Inflation valve 44 (EVO-3-12V, Clippard Instrument Laboratory, Cincinnati, Ohio) is configured as a two position normally closed valve. One side of the valve is pneumatically connected via tubing 46 to reservoir 36 the other side of the valve is connected to cuff 10 via the pneumatic passageway formed by manifold 48, tubing 22, connectors 20 and 18 and cuff port 16. When energized by controller 32, inflation valve 44 moves to the open position and allows pressurized gas to flow from reservoir 36 to cuff 10, thereby increasing the pressure of gas in the inflatable portion of cuff 10.

Deflation valve 50 (EVO-3-12V, Clippard Instrument Laboratory, Cincinnati, Ohio) is configured as a two position normally closed valve. One side of the valve is pneumatically connected to cuff 10 via the pneumatic passageway formed by manifold 48, tubing 22, connectors 20 and 18 and cuff port 16, the other side is open to atmosphere. When energized by controller 32, deflation valve 50 moves to the open position and allows pressurized gas to flow from cuff 10 to atmosphere, thereby decreasing the pressure of gas in the inflatable portion of cuff 10.

Cuff pressure transducer 52 is pneumatically connected to cuff 10 via manifold 48 and the pneumatic passageway formed by tubing 22, connectors 20 and 18 and cuff port 16 and generates a cuff pressure signal which is communicated to controller 32. Controller 32 is able to resolve changes in the cuff pressure signal as small as 0.15 mmHg. An accurate measurement of the actual pressure of gas within cuff 10 by cuff pressure transducer 52 is possible when deflation valve 50 and inflation valve 44 are both closed because there is no gas flow in the pneumatic passageways connecting transducer 52 to the inflatable portion of cuff 10. To enable accurate cuff pressure measurements during the measurement of Limb Occlusion Pressure, deflation valve 50 and inflation valve 44 are both temporarily closed at selected times, thereby suspending pressure regulation during those times as described further below. As noted above, controller 32 will, in response to generated alarm signals alert the operator of an alarm condition by activating visual alarm indicator 28 and producing audible tones. Speaker 54 is connected to controller 32, and electrical signals having different frequencies to specify different alarm signals and conditions are produced by controller 32 and converted to audible sound by loudspeaker 54.

During surgery a patient's physiologic status is monitored by means of a patient monitor. Physiologic characteristics that are typically monitored include blood pressure values resulting from periodic non-invasive or continuous blood pressure measurements, heart rate values, temperature values, oxygen saturation and other parameters. As shown in FIG. 2 instrument 6 includes a physiologic characteristic acquisition module 56 for communication with an external patient monitor. Physiologic characteristic acquisition module 56 is electronic circuitry and software that is configured for communicating with the data communication interface of an external patient monitor to acquire the values of monitored physiologic characteristics such as blood pressure. As described further below, to allow an updated cuff pressure safety margin to be computed and displayed, controller 32 via physiologic characteristic acquisition module 56 requests and receives the current values of the patient's blood pressure near the time of LOP measurement and subsequently while cuff 10 is pressurized to occlude blood flow.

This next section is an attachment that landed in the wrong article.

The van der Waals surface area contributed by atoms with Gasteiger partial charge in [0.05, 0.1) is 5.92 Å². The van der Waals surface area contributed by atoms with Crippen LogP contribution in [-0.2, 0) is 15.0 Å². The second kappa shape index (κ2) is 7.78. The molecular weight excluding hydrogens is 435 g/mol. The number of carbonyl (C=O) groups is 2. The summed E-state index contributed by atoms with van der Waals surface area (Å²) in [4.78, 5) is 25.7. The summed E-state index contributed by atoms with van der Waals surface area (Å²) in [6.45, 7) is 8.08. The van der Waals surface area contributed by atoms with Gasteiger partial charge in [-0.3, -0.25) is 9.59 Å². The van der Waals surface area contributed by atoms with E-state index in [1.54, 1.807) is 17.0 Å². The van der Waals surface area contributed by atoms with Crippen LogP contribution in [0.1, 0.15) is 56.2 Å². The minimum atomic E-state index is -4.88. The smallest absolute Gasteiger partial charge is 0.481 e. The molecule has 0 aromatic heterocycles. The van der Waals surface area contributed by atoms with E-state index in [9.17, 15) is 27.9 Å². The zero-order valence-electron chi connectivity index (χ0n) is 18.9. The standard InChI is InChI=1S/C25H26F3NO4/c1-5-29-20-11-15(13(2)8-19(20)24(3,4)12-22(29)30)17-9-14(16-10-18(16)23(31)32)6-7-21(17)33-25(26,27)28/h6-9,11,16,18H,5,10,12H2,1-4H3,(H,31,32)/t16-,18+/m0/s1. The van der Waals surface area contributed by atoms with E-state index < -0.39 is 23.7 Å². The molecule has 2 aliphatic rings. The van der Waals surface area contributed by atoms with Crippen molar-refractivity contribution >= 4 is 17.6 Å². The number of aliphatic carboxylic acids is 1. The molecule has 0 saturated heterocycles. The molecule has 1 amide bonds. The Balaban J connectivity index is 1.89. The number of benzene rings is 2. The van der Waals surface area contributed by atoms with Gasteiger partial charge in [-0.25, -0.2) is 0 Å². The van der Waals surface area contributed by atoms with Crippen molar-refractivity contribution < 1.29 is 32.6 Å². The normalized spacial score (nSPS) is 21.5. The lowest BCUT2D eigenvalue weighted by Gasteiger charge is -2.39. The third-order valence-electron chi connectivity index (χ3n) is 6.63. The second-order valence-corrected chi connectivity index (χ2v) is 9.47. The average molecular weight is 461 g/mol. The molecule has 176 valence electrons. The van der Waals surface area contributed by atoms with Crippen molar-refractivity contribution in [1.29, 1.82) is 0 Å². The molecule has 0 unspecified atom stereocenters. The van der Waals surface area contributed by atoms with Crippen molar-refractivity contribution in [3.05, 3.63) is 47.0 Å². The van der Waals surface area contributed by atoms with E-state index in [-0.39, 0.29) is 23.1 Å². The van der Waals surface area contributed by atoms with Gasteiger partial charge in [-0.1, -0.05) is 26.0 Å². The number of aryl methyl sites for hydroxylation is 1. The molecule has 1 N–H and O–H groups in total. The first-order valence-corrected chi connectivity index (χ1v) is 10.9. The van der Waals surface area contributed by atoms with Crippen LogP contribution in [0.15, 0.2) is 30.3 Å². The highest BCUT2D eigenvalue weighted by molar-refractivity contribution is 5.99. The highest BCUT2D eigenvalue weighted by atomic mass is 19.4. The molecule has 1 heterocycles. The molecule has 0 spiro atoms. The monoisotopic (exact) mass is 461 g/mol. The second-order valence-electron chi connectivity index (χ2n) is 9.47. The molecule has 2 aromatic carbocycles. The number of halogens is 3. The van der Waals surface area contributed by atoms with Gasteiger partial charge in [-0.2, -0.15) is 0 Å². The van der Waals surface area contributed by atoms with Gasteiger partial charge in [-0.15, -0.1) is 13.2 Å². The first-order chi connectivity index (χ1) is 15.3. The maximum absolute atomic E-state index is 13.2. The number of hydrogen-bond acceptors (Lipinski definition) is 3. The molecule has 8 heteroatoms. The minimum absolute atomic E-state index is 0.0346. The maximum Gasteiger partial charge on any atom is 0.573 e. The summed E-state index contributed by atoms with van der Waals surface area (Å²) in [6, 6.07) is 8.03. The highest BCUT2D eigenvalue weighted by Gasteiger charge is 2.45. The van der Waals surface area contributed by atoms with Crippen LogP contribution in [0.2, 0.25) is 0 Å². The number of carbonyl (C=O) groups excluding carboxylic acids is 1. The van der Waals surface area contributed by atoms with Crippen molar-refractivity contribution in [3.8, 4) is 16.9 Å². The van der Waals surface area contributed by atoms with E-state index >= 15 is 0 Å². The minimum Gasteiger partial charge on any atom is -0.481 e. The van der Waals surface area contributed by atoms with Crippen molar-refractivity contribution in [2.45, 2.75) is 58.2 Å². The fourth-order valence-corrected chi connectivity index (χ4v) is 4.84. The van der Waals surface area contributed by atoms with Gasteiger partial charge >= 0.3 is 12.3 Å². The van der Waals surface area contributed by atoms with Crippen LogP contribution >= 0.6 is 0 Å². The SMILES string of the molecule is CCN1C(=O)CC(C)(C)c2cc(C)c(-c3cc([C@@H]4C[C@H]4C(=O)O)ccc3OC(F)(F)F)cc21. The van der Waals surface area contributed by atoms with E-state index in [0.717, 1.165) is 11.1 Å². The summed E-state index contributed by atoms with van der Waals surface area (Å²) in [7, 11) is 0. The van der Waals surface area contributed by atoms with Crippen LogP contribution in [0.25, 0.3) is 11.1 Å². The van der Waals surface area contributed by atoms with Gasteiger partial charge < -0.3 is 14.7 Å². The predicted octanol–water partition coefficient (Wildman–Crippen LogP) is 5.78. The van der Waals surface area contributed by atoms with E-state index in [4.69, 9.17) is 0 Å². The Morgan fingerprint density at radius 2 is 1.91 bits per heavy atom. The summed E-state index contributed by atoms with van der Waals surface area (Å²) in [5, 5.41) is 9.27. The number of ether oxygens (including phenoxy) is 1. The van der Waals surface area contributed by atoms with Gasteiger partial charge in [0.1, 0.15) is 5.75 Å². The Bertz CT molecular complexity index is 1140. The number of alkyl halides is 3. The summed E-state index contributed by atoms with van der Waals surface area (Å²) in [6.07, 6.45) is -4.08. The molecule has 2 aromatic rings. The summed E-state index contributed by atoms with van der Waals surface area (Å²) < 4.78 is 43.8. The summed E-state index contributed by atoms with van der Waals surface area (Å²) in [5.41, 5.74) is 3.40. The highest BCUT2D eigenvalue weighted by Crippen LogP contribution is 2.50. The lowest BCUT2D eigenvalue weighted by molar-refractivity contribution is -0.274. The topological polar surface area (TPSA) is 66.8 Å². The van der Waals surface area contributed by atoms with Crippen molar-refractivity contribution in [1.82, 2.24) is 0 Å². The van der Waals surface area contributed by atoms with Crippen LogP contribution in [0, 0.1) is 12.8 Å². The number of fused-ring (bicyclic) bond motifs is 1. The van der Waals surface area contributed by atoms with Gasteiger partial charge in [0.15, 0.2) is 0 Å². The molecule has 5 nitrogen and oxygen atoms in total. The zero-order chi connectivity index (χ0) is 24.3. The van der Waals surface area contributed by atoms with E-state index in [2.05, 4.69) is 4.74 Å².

Power supply 58 connects to an external AC supply and provides regulated DC power for the normal operation of all electronic components of instrument 6. Power supply 58 may also include a battery to enable instrument 6 to continue to operate in the absence of an external AC supply.

Pressure Regulation

An operator of instrument 6 may use keypad 26 to select a reference pressure level; this is the pressure of gas that instrument 6 will attempt to maintain in the inflatable portion of cuff 10 when cuff 10 is inflated. Controller 32 will generate high or low pressure alarm signals if the pressure in cuff 10 cannot be maintained near the selected reference pressure level. If the cuff pressure level exceeds the reference pressure level by 15 mmHg a high pressure alarm signal will be generated by controller 32. If the cuff pressure level falls below the reference pressure level by 15 mmHg a low pressure alarm signal will be generated by controller 32.

When controller 32 detects that the “inflate” key on keypad 26 has been depressed by the operator of instrument 6, controller 32 operates to inflate cuff 10 to a pressure near the selected reference pressure level and to then regulate the pressure in cuff 10 near the reference pressure level until such time that controller 32 detects that the “deflate” key on keypad 26 has been depressed by the operator of instrument 6. Controller 32 may also inflate, adjust the reference pressure level, and deflate cuff 10 automatically during a limb occlusion pressure measurement as described further below.